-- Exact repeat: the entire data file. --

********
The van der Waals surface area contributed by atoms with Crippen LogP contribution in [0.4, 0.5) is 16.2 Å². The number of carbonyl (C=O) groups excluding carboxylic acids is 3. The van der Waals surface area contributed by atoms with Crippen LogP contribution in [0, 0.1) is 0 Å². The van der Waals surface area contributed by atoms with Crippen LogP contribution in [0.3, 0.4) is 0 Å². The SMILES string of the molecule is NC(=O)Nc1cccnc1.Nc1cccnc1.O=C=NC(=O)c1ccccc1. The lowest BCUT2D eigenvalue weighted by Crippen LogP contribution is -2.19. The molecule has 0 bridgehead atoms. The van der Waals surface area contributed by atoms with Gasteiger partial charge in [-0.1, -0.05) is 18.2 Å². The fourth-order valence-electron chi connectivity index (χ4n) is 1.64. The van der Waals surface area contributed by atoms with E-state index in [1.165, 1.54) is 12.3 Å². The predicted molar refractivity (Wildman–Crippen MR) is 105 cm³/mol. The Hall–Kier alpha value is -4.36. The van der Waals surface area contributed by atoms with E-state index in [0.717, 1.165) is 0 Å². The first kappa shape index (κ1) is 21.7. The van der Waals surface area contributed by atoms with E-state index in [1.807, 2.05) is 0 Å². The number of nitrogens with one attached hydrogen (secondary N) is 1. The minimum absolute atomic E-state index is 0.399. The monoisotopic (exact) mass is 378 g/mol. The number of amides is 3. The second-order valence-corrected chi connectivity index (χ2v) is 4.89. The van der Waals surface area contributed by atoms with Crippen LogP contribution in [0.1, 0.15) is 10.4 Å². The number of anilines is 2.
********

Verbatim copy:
The van der Waals surface area contributed by atoms with Crippen LogP contribution in [0.4, 0.5) is 16.2 Å². The number of carbonyl (C=O) groups excluding carboxylic acids is 3. The van der Waals surface area contributed by atoms with Crippen LogP contribution in [0, 0.1) is 0 Å². The van der Waals surface area contributed by atoms with Crippen LogP contribution in [0.3, 0.4) is 0 Å². The SMILES string of the molecule is NC(=O)Nc1cccnc1.Nc1cccnc1.O=C=NC(=O)c1ccccc1. The lowest BCUT2D eigenvalue weighted by Crippen LogP contribution is -2.19. The molecule has 0 bridgehead atoms. The van der Waals surface area contributed by atoms with Gasteiger partial charge in [-0.1, -0.05) is 18.2 Å². The fourth-order valence-electron chi connectivity index (χ4n) is 1.64. The van der Waals surface area contributed by atoms with E-state index in [1.165, 1.54) is 12.3 Å². The predicted molar refractivity (Wildman–Crippen MR) is 105 cm³/mol. The Hall–Kier alpha value is -4.36. The van der Waals surface area contributed by atoms with E-state index in [0.717, 1.165) is 0 Å². The first kappa shape index (κ1) is 21.7. The van der Waals surface area contributed by atoms with E-state index in [1.807, 2.05) is 0 Å². The number of nitrogens with one attached hydrogen (secondary N) is 1. The minimum absolute atomic E-state index is 0.399. The monoisotopic (exact) mass is 378 g/mol. The number of amides is 3. The second-order valence-corrected chi connectivity index (χ2v) is 4.89. The van der Waals surface area contributed by atoms with Crippen LogP contribution in [0.1, 0.15) is 10.4 Å². The number of anilines is 2.